The purpose of this paper is threefold: first, to develop the concept of customer stewardship fatigue (CSF) in service marketing literature; second, to reveal three processes through which CSF arises; and third, to identify contextual resources that can accentuate or diminish the processes, thereby influencing the development of CSF in service employees.
This conceptual paper builds on the job-demand resource model and the conservation of resources theory to identify positive and negative contextual resources that can accentuate or diminish the translation of a frontline service employee’s (FLSEs) stewardship orientation into stewardship fatigue (SF).
The findings highlight how low perceived organizational support, low customer gratitude and high customer cynicism could create situations in which display of stewardship behaviors will be associated with SF.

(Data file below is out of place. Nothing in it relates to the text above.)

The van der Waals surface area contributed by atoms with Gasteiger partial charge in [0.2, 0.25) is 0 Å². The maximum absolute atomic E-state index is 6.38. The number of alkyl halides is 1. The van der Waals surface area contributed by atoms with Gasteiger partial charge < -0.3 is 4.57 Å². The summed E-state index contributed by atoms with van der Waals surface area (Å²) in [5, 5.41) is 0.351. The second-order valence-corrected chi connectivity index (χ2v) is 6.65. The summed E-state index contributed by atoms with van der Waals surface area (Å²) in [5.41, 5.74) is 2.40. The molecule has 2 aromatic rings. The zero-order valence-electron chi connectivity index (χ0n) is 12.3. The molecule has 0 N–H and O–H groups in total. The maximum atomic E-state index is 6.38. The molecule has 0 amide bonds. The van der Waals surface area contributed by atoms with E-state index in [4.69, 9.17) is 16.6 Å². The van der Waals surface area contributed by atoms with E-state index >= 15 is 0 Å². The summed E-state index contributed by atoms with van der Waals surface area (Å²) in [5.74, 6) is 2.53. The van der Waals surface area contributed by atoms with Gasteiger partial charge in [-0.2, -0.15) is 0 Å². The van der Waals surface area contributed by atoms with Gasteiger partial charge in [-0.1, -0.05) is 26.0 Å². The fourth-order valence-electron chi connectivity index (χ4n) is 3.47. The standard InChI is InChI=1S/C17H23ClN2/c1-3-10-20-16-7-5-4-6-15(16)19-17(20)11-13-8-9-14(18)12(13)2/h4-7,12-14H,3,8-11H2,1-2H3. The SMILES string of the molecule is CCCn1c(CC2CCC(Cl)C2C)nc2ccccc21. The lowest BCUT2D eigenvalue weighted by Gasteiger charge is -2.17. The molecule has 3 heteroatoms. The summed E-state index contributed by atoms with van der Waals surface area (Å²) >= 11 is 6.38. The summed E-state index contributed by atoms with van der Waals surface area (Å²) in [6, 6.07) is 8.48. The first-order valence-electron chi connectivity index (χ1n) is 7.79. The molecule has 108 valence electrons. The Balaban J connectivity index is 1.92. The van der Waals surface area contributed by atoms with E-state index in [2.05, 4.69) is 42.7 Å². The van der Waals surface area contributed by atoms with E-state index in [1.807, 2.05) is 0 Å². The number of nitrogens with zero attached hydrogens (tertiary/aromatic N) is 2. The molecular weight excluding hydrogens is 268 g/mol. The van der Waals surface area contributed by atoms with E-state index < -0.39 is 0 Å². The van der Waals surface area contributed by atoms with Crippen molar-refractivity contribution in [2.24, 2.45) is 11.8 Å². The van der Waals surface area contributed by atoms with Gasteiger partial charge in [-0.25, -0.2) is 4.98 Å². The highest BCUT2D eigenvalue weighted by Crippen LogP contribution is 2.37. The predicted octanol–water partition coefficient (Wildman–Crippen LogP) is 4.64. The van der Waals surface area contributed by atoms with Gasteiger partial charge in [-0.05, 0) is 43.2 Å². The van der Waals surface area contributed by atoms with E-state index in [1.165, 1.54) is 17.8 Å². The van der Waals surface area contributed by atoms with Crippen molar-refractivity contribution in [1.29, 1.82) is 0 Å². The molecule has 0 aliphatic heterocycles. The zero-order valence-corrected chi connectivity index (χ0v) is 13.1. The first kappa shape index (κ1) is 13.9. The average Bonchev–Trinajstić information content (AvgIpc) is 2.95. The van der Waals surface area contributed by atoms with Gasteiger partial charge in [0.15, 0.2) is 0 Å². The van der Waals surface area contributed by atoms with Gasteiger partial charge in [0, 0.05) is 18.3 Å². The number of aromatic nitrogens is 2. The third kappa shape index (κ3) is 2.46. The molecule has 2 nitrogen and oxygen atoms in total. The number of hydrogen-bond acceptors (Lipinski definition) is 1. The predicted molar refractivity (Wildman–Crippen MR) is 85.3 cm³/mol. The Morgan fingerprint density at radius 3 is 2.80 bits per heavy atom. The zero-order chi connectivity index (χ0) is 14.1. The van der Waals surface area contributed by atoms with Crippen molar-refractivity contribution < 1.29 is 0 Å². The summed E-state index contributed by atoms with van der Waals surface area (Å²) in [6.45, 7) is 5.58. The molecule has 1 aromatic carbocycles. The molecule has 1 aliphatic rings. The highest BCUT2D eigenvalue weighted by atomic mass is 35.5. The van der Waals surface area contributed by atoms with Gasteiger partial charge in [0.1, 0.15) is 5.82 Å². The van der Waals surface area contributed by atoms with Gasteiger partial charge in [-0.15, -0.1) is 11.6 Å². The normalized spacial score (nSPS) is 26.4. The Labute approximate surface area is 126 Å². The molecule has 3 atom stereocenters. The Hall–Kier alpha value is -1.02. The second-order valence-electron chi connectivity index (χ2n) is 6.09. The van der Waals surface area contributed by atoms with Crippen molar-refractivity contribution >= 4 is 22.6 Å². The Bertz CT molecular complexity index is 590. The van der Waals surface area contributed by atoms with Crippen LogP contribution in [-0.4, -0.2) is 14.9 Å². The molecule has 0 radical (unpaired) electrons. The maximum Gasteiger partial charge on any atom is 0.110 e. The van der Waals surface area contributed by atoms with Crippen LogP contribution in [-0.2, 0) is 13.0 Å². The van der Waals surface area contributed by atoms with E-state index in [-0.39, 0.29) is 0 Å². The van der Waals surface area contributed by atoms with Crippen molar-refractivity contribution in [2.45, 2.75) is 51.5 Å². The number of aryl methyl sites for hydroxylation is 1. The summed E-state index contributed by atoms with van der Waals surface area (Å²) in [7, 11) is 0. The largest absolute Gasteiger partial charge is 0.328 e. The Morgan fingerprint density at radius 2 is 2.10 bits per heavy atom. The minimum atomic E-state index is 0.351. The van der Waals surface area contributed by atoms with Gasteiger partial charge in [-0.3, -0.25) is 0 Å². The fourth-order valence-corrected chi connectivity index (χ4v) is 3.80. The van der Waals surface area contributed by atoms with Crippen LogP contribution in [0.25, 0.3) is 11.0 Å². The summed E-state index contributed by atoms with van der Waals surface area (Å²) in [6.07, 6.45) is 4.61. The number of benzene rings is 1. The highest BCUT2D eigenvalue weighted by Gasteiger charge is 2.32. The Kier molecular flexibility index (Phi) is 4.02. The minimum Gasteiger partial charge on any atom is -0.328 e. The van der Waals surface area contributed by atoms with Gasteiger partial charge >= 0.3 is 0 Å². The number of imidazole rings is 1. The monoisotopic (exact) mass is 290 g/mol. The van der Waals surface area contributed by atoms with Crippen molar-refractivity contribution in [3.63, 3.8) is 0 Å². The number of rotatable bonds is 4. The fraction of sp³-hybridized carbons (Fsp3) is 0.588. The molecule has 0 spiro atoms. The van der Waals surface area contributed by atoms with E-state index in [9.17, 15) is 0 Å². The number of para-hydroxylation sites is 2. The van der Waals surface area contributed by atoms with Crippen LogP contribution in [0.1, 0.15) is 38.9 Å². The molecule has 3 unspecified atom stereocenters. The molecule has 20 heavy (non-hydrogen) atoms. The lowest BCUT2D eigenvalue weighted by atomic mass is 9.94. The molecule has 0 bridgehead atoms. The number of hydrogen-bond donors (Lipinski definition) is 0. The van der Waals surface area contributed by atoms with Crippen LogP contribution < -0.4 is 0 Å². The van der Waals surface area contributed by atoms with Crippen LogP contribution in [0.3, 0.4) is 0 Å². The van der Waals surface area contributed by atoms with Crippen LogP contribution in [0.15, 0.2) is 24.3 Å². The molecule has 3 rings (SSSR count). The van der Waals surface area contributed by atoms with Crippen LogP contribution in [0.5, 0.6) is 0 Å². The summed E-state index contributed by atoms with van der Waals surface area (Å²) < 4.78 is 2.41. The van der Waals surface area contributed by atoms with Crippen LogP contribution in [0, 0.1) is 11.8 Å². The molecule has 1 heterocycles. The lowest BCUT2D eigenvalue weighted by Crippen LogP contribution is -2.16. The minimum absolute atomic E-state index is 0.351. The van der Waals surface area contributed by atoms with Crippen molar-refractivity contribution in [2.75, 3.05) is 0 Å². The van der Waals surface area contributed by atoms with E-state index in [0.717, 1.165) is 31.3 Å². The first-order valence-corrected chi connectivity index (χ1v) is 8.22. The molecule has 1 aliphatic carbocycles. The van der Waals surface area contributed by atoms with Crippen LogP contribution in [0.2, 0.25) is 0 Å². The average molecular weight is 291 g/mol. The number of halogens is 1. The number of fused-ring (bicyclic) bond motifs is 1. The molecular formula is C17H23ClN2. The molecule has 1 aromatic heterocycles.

The paper can aid practitioners to formulate strategies that can curb the development of SF among FLSEs and help service organizations maintain healthy relationships with customers.
The authors fill an important gap in the literature with regard to stewardship through this study. Though researchers have attempted to broaden the concept of stewardship, they have failed to explain the costs and challenges that might be associated with the frequent display of stewardship behaviors. The SF framework developed herein closes this gap, and conceptually develops an early understanding of the negative consequences of continuous engagement in stewardship behaviors.
Singh, B. and Tiwari, A.A. (2019), "Customer stewardship behavior and stewardship fatigue: a conceptual framework", Marketing Intelligence & Planning, Vol. 38 No. 3, pp. 386-399. https://doi.org/10.1108/MIP-02-2019-0071Download as .RIS
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